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UB Researchers to Develop Communication Strategies to Improve Lives of Mothers, Infants in WNY

By Rachel Cala

Release Date: October 23, 2012

BUFFALO, N.Y. -- Significant change can stem from a small adjustment. In the case of infant and mother mortality in Buffalo, improving communication can save lives.

The University at Buffalo's Ophelia Morey, associate librarian in the Health Sciences Library, and Helen Wang, assistant professor in the Department of Communication in the UB College of Arts and Sciences, are working to improve prenatal and perinatal health by combining their experience in community outreach, information-seeking behavior, communication, and community health and behavior.

Their project, "Healthy Moms, Healthy Babies: Developing Information Communication Strategies for Reducing Infant and Maternal Mortality Rates in Buffalo," will conduct research with Buffalo Prenatal-Perinatal Network Inc. (BPPN) aimed at encouraging safer pregnancies.

UB's Civic Engagement and Public Policy initiative (CEPP) awarded the pair a grant for their research. Using resources from various disciplines in academia, Morey and Wang will launch a project to create a more knowledgeable community that results in more successful births and healthier environments for mothers and their babies. UB Civic Engagement fellows receive up to $3,500 for their community-based research projects.

Morey and Wang say their work is about "social responsibility," and their roles in the community and university will intertwine as they pursue their research. Morey is coordinator of Community Outreach Service at HSL and a committee member for the Near East West Side Task Force and the P" Collaborative of WNY Inc. Wang is research assistant professor for the Department of Community Health and Health Behavior in the UB School of Public Health and Health Professions. Wang's extensive studies in communication and public health and Morey's history in Buffalo and health literacy outreach work as a health sciences librarian provide a strong foundation for their research.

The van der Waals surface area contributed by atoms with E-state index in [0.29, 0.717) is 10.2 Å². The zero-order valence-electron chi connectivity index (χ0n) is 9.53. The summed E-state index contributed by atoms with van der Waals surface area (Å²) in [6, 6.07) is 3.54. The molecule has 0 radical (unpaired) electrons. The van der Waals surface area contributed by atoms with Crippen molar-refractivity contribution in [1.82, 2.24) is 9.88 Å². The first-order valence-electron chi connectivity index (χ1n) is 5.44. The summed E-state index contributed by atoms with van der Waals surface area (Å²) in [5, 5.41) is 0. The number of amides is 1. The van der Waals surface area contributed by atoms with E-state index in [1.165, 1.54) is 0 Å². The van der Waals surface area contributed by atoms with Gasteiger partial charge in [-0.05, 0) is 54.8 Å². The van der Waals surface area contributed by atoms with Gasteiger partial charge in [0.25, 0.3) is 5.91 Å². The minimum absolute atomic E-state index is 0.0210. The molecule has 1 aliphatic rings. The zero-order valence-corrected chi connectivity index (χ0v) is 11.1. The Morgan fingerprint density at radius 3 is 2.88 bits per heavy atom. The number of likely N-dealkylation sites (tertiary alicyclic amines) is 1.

"It doesn't become personal until you are in the community and hear the stories," says Morey, who as a volunteer was shocked by the infant/mother mortality rates in Buffalo.

"I know those neighborhoods -- I grew up in those neighborhoods," she says.

Their project was born during a course taught by Wang, "Information and Communication Technologies for Wellness Promotion," that Morey attended. A class assignment prompted Morey to develop a proposal that is applicable and useful in her community outreach efforts, and allows the two faculty members to use their unique perspectives to develop the project.

They will work with BPPN to target groups associated with high-risk pregnancies and births due to little or no prenatal/perinatal care, including young substance-using, homeless, refugee or immigrant mothers, groups that offer research opportunities for lowering infant/mother mortality rates.

The work of previous researchers with similar goals can be traced historically to Buffalo, and they show not only the constant need, but the potential for societal progress. According to Planned Parenthood of WNY's website, during in the 19th and 20th centuries, most birth-related fatalities resulted from a lack of knowledge. Since then, New York State has repealed obscenity laws forbidding women from pursuing information and resources about reproductive health, continuing to lower the infant/mother mortality rates. Promising results such as these make this type of research worthwhile, Morey and Wang say.

Research of this nature has the potential to transcend statistics, and change lives on the most personal, intimate level. "Applied work grounded in theories," is what Wang identifies as the key to success for this project. The formula for building what the pair refers to as an effective "communication infrastructure" incorporates many different systems of communication and foundational information seeking.

There are two main layers of information Morey and Wang are working to permeate. They will seek geographical information, in order to target neighborhoods that are in need, as well as behavioral patterns among clients, that will lead to effective developments in information communication strategies.

Small changes to fine-tune information communication systems between health-care providers, community outreach services and mothers will lead to a more effective system. Morey and Wang have met with the CEO of the non-profit BPPN to begin developing preliminary plans that involve the management, workers and clients.

The goal is to acknowledge the needs of the community, and to facilitate health information communication that will meet these needs. Morey and Wang hope the research will help ensure that all mothers, no matter what the circumstances, have access to prenatal and perinatal care.